Date: May 16th 2013


Artificial Intelligence Journal:
FUNDING OPPORTUNITIES for PROMOTING AI RESEARCH
Deadline for proposals: June 10, 2013

Background

The Artificial Intelligence Journal (AIJ) is one of the longest established and most respected journals in AI, and since it was founded in 1970, it has published many of the key papers in the field. The operation of the Editorial Board is supported financially through an arrangement with AIJ's publisher, Elsevier. Through this arrangement, the AIJ editorial board is in the unique position of being able to make available substantial funds, (of the order of 175,000 Euros per annum), to support promotion and dissemination of AI research. These funds are made available through a series of competitive open calls. This document relates to the eighth call for funding, with a deadline of June 10, 2013.

What are the goals of this funding?

In providing this funding, AIJ aims to:
-- promote & raise awareness of AI research & practice;
-- encourage the timely and widespread dissemination of AI research results, techniques, and tools;
-- promote interaction and exchange of ideas between AI researchers, practitioners, and students;
-- promote the exploitation of AI research results, techniques, and tools.

We strongly encourage the submission of proposals for activities that are fundamentally new, and likely to lead to the establishment of a new research community or new direction for AI research.

What activities will AIJ consider funding?

Broadly speaking, any activity that achieves the goals described above. For example:
-- student travel scholarships for a conference or workshop;
-- funds for an invited speaker to present at a conference or workshop;
-- funds to support a web site to disseminate proceedings of an AI related conference or workshop;
-- start up funds for a workshop in a promising new area of research;
-- funding to organise a summer school on some aspect of AI.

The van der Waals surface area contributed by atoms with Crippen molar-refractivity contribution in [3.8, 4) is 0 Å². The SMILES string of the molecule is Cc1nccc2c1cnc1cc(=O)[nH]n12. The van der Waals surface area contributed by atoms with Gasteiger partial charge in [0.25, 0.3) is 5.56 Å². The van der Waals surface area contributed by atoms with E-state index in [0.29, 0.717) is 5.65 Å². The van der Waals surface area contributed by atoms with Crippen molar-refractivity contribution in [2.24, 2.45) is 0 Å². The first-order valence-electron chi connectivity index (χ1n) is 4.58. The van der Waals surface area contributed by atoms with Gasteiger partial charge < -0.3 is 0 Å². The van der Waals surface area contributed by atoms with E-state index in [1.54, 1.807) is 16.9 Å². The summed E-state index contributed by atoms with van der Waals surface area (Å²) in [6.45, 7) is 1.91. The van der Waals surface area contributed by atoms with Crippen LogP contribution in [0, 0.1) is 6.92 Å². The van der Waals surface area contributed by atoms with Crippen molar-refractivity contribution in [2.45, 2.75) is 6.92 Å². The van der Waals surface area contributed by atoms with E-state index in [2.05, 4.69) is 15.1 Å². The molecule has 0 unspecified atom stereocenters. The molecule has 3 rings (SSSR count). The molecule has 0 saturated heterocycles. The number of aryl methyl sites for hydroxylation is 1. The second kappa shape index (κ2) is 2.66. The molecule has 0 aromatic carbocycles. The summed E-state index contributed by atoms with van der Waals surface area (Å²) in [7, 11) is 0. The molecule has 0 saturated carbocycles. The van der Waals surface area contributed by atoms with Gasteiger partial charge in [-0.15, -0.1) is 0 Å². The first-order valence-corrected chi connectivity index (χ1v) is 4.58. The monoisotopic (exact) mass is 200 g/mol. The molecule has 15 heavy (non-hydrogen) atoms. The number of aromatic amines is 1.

This list is absolutely not intended to be exhaustive, and we strongly encourage you to consider innovative ways in which the goals set out above can be achieved.

What activities does AIJ prefer not to fund?

-- We prefer not to fund individuals. By preference, requests will come from organisations such as a foundation, charitable body, or the organising committee of an event. AIJ does not exclude the possibility of funding individuals, but this is likely to be exceptional. Note that AIJ will not support individual requests for travel funds.

-- We prefer not to fund research projects. Research projects involving staffing costs would probably not, in our view, be a cost effective use of the funds.

-- We won't fund duplicate activities. For example, if there is already an established, successful, and well-regarded conference in the area of X, then in all likelihood we would not provide seed funds to set up a duplicate, competitor conference.

-- We prefer not to fund activities where alternative sources of funding are readily available.

-- Activities are funded on a not-for-private-profit basis. AIJ will not fund activities that lead directly to profit for the organisation or individuals involved. However, we recognise that with some events, (e.g., large conferences) it is necessary to budget for a surplus; in this case, proposals should describe what will happen to the surplus.